What is going on in the head of a conspiracy theorist?

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In the KIJK Conspiracy special you’ll find the 55 biggest conspiracy theories in the world. But it’s a good idea to ask some important questions first. Like: How can someone believe in such stories? And since there are so many conspiracy theorists out there, are they a danger to society?

The world is run by a secret society of vicious reptilian aliens from another dimension. This, in a nutshell, is the conspiracy theory put forward by Briton David Ike. He was once a sports journalist and politician, but now he works full time with his outlandish view of the world. Icke is the kind of person you immediately associate with the word “conspiracy theory.” Perhaps the kind that psychologists envisioned in the 1970s when they dismissed conspiracy theorists as mentally ill and with paranoid delusions.

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But surveys now show that these people are no exception. For example, studies conducted in the United States indicate that about half of the population believes in one or more conspiracy theories. Common ideas are that bankers deliberately caused the 2008 financial crisis, that Barack Obama was not born in the United States (and therefore should never have become president of the United States), and that the attacks of September 11, 2001 were planned by the Bush administration.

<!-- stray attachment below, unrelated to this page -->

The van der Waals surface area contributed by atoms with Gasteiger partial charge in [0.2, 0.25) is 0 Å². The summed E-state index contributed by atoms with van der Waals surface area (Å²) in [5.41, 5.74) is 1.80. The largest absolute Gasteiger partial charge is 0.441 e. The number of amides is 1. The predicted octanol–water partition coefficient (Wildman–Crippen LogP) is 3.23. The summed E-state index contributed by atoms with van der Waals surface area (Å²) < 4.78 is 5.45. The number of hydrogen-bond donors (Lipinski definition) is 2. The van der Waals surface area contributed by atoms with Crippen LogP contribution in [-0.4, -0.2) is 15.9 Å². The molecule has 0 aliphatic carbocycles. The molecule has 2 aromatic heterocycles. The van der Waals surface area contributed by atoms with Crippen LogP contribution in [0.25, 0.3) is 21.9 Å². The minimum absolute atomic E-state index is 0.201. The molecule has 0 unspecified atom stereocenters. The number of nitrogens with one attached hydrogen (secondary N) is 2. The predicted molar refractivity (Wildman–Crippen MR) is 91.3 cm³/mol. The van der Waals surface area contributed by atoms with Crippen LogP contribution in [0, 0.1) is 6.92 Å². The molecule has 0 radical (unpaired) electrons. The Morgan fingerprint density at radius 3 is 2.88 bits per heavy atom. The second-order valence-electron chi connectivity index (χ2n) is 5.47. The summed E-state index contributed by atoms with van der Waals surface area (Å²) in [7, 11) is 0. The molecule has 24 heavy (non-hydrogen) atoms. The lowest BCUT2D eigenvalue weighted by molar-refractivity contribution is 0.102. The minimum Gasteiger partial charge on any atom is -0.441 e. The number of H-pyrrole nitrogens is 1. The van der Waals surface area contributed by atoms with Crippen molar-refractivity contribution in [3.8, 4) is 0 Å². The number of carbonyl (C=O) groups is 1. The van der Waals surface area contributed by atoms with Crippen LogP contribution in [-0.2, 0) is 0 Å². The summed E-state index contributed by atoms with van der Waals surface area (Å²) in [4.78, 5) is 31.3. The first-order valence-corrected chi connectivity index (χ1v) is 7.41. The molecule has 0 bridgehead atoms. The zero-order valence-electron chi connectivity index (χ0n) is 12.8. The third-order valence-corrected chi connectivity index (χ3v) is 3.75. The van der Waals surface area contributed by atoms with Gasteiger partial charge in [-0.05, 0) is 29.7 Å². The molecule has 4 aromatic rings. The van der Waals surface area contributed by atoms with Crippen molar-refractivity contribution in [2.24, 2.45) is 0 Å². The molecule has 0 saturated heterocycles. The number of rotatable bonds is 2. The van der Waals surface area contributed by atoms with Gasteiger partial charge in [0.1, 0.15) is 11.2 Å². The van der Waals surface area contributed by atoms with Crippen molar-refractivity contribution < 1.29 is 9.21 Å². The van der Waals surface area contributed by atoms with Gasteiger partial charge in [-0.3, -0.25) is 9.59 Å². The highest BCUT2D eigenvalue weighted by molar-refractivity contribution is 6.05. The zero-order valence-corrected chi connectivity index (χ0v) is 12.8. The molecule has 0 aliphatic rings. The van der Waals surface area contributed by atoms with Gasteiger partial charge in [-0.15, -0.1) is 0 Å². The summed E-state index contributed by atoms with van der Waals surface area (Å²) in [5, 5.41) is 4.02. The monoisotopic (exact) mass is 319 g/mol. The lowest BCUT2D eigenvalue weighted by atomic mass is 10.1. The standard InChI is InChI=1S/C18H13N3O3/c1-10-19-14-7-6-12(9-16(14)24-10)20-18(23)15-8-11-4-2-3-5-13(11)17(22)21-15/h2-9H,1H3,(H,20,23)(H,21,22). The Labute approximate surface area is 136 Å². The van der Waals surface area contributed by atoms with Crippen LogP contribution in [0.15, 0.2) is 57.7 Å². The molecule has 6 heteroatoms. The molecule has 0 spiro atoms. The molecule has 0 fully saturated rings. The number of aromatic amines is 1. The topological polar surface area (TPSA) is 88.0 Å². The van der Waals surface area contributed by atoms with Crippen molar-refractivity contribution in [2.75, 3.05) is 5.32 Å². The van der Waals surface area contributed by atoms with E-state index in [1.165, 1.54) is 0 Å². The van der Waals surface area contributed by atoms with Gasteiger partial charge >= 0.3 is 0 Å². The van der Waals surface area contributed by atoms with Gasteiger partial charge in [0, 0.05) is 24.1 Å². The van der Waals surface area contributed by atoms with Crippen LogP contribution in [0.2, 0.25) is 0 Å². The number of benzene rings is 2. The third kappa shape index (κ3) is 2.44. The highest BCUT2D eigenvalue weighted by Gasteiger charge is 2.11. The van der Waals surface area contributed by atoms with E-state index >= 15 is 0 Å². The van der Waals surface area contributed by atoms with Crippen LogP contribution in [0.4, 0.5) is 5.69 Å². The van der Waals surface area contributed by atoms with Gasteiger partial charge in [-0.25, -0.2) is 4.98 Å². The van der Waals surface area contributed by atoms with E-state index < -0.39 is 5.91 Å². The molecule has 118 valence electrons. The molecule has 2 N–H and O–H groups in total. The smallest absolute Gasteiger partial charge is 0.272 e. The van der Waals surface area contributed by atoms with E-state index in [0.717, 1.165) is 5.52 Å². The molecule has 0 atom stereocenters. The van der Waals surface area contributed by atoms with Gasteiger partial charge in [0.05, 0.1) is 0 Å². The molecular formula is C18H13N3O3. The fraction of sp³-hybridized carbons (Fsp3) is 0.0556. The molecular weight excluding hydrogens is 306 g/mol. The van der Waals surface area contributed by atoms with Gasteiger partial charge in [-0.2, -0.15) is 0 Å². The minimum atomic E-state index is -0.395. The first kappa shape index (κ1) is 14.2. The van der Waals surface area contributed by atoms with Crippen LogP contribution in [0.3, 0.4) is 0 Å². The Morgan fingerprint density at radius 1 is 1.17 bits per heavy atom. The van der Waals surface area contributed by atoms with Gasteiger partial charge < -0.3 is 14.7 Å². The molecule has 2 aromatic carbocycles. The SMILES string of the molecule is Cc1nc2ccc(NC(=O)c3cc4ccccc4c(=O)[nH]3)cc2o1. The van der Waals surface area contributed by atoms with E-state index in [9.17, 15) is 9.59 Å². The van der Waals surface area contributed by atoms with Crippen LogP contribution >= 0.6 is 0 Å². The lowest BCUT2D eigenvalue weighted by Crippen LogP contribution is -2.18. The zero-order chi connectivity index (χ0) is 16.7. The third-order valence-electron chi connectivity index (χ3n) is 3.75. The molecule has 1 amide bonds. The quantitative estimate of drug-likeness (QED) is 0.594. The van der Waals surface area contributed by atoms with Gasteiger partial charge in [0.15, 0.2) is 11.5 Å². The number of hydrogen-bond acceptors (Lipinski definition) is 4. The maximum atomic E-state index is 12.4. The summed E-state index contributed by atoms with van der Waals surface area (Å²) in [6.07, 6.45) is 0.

Conspiracy thinking is common among well-functioning people.

Social psychologist Jan Willem van Bruggen

What about here in the Netherlands? A sample from the research agency Kieskompas from 2018 showed that about 10 percent of Dutch people believe in one or more conspiracy theories. But there are also higher estimates. Hearing such figures, can not confirm that conspiracy thinking is a mental aberration. In fact, it happens a lot among people who do well, says social psychologist Jan Willem van Bruggen of VU Amsterdam. “In addition, scholars have recognized that belief in conspiracy theories affects things like election results.”

Just look at the United States, where Donald Trump was inaugurated in 2016 after a campaign that was filled with wild stories. Trump’s election victory and his presidency have led to renewed academic interest in the subject. The question is no longer what is wrong with conspiracy theories, but what drives them. What makes one vulnerable to conspiracy theories? And should we worry about that?

This is the beginning of the “Nothing As It Seems” article which can be found on the KIJK Conspiracy Special. This special edition is now available in the store, but can also be ordered here. Subscribers received a discount code.

Photo: Viviane Moos/Corbis via Getty Images

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